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regencymorristown-3170croppedAccording to a 75 year study by Harvard University, the key to a happy life isn’t money, fame or your career. The key to happiness is as simple as a good relationship. According to the study’s current director, Harvard Medical School psychiatry professor, Robert Waldinger strong relationships make us happier and healthier.

The study began in 1938 with the tracking of 724 Boston men of different socioeconomic backgrounds. Now in its 75th year, the study continues. Every two years the remaining participants answer a series of questions in addition to brain scans and blood work. The study revealed that happier, healthier individuals were more likely to maintain relationships. It also revealed that health problems lead to feelings of isolation and depression.

All the research indicated that strong social bonds have a positive impact on our long term physical and mental health. Though it isn’t easy to make friends at any age, it becomes especially difficult as we age. During our teens and early adult years we are surrounded by people with similar interests, making it easier to foster friendships. Replacing friendships with colleagues after retirement has also been proven to make you happier during senior years.

Those whom are well connected to friends, family and co-workers tend to be happier, healthier and live longer than there less active counterparts. Living in isolation leads to a shorter life. Data collected in the study showed that those in unsatisfying relationships at age 50 experienced emotional pain that magnified physical pain at age 80.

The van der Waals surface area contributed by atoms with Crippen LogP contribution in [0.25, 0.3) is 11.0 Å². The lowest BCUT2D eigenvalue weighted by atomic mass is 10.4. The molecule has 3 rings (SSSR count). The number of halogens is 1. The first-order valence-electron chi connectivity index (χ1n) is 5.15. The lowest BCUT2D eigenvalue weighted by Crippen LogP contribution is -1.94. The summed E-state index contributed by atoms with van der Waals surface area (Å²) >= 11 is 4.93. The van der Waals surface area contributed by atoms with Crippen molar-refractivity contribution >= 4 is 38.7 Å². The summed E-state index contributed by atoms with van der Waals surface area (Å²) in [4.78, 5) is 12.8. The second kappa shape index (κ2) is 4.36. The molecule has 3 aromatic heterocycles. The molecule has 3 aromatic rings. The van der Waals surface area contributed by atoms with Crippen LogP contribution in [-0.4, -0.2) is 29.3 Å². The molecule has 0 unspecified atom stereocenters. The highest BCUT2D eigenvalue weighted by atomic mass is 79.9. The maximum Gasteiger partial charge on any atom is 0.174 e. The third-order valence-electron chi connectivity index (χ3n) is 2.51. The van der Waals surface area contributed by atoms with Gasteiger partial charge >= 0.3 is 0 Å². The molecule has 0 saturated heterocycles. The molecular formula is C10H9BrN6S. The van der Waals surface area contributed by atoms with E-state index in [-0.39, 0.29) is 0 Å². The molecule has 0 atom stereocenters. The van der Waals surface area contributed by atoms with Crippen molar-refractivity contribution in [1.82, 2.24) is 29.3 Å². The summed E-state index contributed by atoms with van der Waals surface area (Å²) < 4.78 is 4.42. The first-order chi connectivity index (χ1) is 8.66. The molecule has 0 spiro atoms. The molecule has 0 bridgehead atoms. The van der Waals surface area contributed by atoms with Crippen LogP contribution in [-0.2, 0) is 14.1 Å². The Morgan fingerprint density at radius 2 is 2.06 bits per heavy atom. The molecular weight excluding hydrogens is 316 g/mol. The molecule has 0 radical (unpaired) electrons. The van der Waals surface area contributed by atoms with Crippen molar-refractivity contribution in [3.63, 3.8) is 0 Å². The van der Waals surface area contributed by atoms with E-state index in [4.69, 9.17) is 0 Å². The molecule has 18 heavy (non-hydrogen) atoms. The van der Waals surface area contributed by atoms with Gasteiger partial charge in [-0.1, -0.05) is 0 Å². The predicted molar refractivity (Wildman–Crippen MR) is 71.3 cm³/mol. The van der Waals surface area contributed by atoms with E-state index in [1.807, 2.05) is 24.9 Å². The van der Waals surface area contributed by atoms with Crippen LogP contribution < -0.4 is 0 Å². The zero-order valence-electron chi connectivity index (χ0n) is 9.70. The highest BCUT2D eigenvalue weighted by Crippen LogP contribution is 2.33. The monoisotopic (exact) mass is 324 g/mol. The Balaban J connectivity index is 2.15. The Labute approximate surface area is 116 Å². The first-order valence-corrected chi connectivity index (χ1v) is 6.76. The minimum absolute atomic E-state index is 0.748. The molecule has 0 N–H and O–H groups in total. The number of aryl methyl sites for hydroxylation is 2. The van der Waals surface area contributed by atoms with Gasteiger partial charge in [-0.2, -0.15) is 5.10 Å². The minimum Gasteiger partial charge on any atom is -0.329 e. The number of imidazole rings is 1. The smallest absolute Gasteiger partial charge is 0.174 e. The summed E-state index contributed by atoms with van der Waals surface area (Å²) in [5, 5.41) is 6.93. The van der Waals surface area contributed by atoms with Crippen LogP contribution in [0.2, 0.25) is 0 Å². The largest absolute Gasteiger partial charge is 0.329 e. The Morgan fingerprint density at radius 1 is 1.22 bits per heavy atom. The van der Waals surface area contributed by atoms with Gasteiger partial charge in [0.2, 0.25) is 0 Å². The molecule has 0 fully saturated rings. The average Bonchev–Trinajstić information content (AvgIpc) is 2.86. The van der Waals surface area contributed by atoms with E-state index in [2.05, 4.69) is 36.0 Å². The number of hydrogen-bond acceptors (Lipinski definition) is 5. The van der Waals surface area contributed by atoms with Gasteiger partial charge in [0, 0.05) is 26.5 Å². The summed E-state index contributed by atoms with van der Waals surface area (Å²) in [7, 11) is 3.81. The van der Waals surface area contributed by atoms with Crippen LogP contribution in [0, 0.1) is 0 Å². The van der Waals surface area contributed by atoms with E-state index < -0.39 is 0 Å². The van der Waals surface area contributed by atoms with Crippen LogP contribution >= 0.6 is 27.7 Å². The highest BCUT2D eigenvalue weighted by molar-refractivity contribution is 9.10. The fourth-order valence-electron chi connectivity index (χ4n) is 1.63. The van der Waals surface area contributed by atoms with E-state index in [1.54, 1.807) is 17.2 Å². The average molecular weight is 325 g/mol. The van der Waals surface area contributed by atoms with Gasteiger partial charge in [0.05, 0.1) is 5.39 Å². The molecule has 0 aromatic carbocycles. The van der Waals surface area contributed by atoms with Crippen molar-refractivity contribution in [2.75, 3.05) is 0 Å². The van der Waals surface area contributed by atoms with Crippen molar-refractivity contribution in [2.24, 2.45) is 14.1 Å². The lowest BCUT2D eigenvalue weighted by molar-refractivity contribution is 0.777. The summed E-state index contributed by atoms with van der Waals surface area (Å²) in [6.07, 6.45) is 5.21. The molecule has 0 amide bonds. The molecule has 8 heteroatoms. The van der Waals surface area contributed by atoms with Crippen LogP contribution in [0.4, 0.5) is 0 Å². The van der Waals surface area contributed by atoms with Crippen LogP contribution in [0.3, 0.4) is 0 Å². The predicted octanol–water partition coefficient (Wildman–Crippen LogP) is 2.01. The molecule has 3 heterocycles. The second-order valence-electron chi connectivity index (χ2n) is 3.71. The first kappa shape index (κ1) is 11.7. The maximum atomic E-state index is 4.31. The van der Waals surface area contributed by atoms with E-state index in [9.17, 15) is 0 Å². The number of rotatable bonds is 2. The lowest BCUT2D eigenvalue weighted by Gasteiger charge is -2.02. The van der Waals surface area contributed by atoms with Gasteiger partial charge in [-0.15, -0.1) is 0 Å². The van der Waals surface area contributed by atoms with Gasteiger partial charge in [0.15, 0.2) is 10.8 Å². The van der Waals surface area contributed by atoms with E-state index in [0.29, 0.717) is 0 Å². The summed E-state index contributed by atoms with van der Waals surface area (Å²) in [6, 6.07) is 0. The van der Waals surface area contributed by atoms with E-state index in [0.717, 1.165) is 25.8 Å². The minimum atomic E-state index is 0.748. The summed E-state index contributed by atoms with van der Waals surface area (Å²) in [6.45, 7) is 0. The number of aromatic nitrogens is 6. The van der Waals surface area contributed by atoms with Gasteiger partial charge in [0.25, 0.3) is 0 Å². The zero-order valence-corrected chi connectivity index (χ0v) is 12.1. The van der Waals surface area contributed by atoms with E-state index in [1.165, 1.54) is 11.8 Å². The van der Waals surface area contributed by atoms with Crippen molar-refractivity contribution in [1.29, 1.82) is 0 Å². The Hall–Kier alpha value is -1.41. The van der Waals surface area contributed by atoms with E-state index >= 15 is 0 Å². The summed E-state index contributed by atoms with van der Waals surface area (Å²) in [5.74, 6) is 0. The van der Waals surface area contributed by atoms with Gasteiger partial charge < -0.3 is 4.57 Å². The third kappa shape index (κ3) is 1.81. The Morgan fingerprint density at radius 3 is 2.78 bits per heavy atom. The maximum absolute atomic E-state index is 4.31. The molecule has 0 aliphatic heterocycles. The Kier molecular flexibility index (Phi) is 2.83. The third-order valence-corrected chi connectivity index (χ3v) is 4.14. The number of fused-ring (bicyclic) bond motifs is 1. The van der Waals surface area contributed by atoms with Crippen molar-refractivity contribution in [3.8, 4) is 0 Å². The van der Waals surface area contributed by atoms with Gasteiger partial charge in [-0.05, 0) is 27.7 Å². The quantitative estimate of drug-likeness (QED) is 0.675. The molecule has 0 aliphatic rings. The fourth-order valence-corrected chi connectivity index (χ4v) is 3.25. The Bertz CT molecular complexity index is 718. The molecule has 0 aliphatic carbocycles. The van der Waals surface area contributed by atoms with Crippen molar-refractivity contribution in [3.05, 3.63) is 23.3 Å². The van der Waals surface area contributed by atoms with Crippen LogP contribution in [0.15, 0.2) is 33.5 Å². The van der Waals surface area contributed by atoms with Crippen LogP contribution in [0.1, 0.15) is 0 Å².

Happiness is also dependent on who you marry. Though it may be challenging for couples to sustain romantic feelings for generations, but even those who frequently bickered with their spouse reported feeling more secure and had sharper memories.

As oppose to finding happier relationships later in life, the study suggests healthier people are happier and more likely to maintain relationships. This shows the importance of eating healthy, staying active and monitoring blood pressure.

Assisted living can play a vital role in happiness as we age. A senior living community is a break from isolation and solitude. Our welcoming, community atmosphere encourages activity and fosters friendship. This environment can contribute to life extending happiness.

Seniors join together to enjoy crafts, games, movies outings, entertainment and other activities. Our Activity Directors prepare events that keep residents active and engaged. When new seniors move to our retirement community, we conduct an activity survey to better understand each resident’s interests and preferences.

While moving to an assisted living community can be unfamiliar and scary, it does provide a true sense of belonging and an extended family. The social bonds that an assisted living community provides plays an important role in protecting our long-term physical and mental health.